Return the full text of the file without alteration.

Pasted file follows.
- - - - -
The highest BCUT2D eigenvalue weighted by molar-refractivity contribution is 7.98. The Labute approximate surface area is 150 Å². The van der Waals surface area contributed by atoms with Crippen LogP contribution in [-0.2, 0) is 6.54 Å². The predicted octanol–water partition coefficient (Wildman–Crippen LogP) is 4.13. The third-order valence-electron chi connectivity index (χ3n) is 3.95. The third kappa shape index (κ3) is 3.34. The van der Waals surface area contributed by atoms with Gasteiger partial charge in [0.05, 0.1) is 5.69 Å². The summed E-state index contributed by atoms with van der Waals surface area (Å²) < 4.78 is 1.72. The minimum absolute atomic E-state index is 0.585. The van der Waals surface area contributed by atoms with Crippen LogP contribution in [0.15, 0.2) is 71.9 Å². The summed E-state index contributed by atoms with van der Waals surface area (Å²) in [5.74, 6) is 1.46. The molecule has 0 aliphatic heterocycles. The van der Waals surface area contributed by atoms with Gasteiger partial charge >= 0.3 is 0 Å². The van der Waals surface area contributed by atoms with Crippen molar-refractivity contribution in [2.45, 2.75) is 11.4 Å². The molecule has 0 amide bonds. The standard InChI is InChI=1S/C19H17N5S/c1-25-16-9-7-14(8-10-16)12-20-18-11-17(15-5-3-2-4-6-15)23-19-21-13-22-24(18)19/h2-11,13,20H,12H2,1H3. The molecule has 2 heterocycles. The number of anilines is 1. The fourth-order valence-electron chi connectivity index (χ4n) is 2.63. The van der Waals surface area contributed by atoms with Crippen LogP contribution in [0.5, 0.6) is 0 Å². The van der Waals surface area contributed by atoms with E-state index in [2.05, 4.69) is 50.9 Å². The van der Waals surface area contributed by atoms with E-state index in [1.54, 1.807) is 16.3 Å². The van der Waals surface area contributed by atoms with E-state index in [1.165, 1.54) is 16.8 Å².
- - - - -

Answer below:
The highest BCUT2D eigenvalue weighted by molar-refractivity contribution is 7.98. The Labute approximate surface area is 150 Å². The van der Waals surface area contributed by atoms with Crippen LogP contribution in [-0.2, 0) is 6.54 Å². The predicted octanol–water partition coefficient (Wildman–Crippen LogP) is 4.13. The third-order valence-electron chi connectivity index (χ3n) is 3.95. The third kappa shape index (κ3) is 3.34. The van der Waals surface area contributed by atoms with Gasteiger partial charge in [0.05, 0.1) is 5.69 Å². The summed E-state index contributed by atoms with van der Waals surface area (Å²) < 4.78 is 1.72. The minimum absolute atomic E-state index is 0.585. The van der Waals surface area contributed by atoms with Crippen LogP contribution in [0.15, 0.2) is 71.9 Å². The summed E-state index contributed by atoms with van der Waals surface area (Å²) in [5.74, 6) is 1.46. The molecule has 0 aliphatic heterocycles. The van der Waals surface area contributed by atoms with Gasteiger partial charge >= 0.3 is 0 Å². The van der Waals surface area contributed by atoms with Crippen molar-refractivity contribution in [2.45, 2.75) is 11.4 Å². The molecule has 0 amide bonds. The standard InChI is InChI=1S/C19H17N5S/c1-25-16-9-7-14(8-10-16)12-20-18-11-17(15-5-3-2-4-6-15)23-19-21-13-22-24(18)19/h2-11,13,20H,12H2,1H3. The molecule has 2 heterocycles. The number of anilines is 1. The fourth-order valence-electron chi connectivity index (χ4n) is 2.63. The van der Waals surface area contributed by atoms with Crippen LogP contribution in [0.5, 0.6) is 0 Å². The van der Waals surface area contributed by atoms with E-state index in [2.05, 4.69) is 50.9 Å². The van der Waals surface area contributed by atoms with E-state index in [1.54, 1.807) is 16.3 Å². The van der Waals surface area contributed by atoms with E-state index in [1.165, 1.54) is 16.8 Å².